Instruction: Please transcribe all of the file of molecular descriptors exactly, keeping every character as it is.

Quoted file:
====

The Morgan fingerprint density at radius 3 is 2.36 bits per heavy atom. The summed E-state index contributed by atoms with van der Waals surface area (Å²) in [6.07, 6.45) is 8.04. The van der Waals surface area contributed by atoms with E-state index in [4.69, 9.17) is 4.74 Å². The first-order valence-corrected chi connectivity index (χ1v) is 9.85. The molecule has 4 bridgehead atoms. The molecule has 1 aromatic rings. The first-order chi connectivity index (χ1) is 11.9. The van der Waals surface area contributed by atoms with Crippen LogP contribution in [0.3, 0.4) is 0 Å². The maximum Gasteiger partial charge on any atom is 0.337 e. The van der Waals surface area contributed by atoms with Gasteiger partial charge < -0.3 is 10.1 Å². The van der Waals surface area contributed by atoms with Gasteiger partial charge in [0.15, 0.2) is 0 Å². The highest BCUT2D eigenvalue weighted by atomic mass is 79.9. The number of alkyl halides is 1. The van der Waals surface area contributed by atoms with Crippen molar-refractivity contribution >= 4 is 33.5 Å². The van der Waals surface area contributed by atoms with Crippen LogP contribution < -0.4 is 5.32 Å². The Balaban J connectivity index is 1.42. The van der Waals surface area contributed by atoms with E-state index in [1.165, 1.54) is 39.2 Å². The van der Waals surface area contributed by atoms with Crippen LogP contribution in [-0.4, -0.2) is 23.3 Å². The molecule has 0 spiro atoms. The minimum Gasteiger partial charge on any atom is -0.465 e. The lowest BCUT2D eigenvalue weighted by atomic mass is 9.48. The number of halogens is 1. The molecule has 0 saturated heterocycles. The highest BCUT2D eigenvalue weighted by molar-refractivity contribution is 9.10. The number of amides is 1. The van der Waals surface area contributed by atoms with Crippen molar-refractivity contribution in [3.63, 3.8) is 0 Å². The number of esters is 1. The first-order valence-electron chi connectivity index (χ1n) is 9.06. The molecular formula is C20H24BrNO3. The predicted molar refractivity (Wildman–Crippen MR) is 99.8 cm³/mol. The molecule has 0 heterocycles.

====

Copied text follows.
The Morgan fingerprint density at radius 3 is 2.36 bits per heavy atom. The summed E-state index contributed by atoms with van der Waals surface area (Å²) in [6.07, 6.45) is 8.04. The van der Waals surface area contributed by atoms with E-state index in [4.69, 9.17) is 4.74 Å². The first-order valence-corrected chi connectivity index (χ1v) is 9.85. The molecule has 4 bridgehead atoms. The molecule has 1 aromatic rings. The first-order chi connectivity index (χ1) is 11.9. The van der Waals surface area contributed by atoms with Crippen LogP contribution in [0.3, 0.4) is 0 Å². The maximum Gasteiger partial charge on any atom is 0.337 e. The van der Waals surface area contributed by atoms with Gasteiger partial charge < -0.3 is 10.1 Å². The van der Waals surface area contributed by atoms with Gasteiger partial charge in [0.15, 0.2) is 0 Å². The highest BCUT2D eigenvalue weighted by atomic mass is 79.9. The number of alkyl halides is 1. The van der Waals surface area contributed by atoms with Crippen molar-refractivity contribution >= 4 is 33.5 Å². The van der Waals surface area contributed by atoms with Crippen LogP contribution < -0.4 is 5.32 Å². The Balaban J connectivity index is 1.42. The van der Waals surface area contributed by atoms with E-state index in [1.165, 1.54) is 39.2 Å². The van der Waals surface area contributed by atoms with Crippen LogP contribution in [-0.4, -0.2) is 23.3 Å². The molecule has 0 spiro atoms. The minimum Gasteiger partial charge on any atom is -0.465 e. The lowest BCUT2D eigenvalue weighted by atomic mass is 9.48. The number of halogens is 1. The molecule has 0 saturated heterocycles. The highest BCUT2D eigenvalue weighted by molar-refractivity contribution is 9.10. The number of amides is 1. The van der Waals surface area contributed by atoms with Crippen molar-refractivity contribution in [3.63, 3.8) is 0 Å². The number of esters is 1. The first-order valence-electron chi connectivity index (χ1n) is 9.06. The molecular formula is C20H24BrNO3. The predicted molar refractivity (Wildman–Crippen MR) is 99.8 cm³/mol. The molecule has 0 heterocycles.